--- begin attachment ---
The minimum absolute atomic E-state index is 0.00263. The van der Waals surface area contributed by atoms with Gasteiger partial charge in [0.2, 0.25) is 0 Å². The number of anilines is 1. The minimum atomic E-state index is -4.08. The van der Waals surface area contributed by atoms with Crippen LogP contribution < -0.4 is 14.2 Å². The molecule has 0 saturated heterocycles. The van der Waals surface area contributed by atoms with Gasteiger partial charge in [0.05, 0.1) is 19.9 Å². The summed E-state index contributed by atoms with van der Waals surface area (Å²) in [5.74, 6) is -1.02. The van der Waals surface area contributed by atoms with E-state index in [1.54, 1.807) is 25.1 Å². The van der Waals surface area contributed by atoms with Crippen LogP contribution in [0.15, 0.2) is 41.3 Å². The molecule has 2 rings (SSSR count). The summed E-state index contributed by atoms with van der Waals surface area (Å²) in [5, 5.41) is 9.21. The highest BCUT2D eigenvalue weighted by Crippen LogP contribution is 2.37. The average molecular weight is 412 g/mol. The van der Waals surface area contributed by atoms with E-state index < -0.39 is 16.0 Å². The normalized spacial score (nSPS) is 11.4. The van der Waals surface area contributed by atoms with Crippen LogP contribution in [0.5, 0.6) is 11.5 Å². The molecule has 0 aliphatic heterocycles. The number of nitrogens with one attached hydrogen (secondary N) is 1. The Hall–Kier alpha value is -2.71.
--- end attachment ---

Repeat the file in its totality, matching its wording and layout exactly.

The minimum absolute atomic E-state index is 0.00263. The van der Waals surface area contributed by atoms with Gasteiger partial charge in [0.2, 0.25) is 0 Å². The number of anilines is 1. The minimum atomic E-state index is -4.08. The van der Waals surface area contributed by atoms with Crippen LogP contribution < -0.4 is 14.2 Å². The molecule has 0 saturated heterocycles. The van der Waals surface area contributed by atoms with Gasteiger partial charge in [0.05, 0.1) is 19.9 Å². The summed E-state index contributed by atoms with van der Waals surface area (Å²) in [5.74, 6) is -1.02. The van der Waals surface area contributed by atoms with E-state index in [1.54, 1.807) is 25.1 Å². The van der Waals surface area contributed by atoms with Crippen LogP contribution in [0.15, 0.2) is 41.3 Å². The molecule has 2 rings (SSSR count). The summed E-state index contributed by atoms with van der Waals surface area (Å²) in [5, 5.41) is 9.21. The highest BCUT2D eigenvalue weighted by Crippen LogP contribution is 2.37. The average molecular weight is 412 g/mol. The van der Waals surface area contributed by atoms with E-state index < -0.39 is 16.0 Å². The normalized spacial score (nSPS) is 11.4. The van der Waals surface area contributed by atoms with Crippen LogP contribution in [0.5, 0.6) is 11.5 Å². The molecule has 0 aliphatic heterocycles. The number of nitrogens with one attached hydrogen (secondary N) is 1. The Hall–Kier alpha value is -2.71.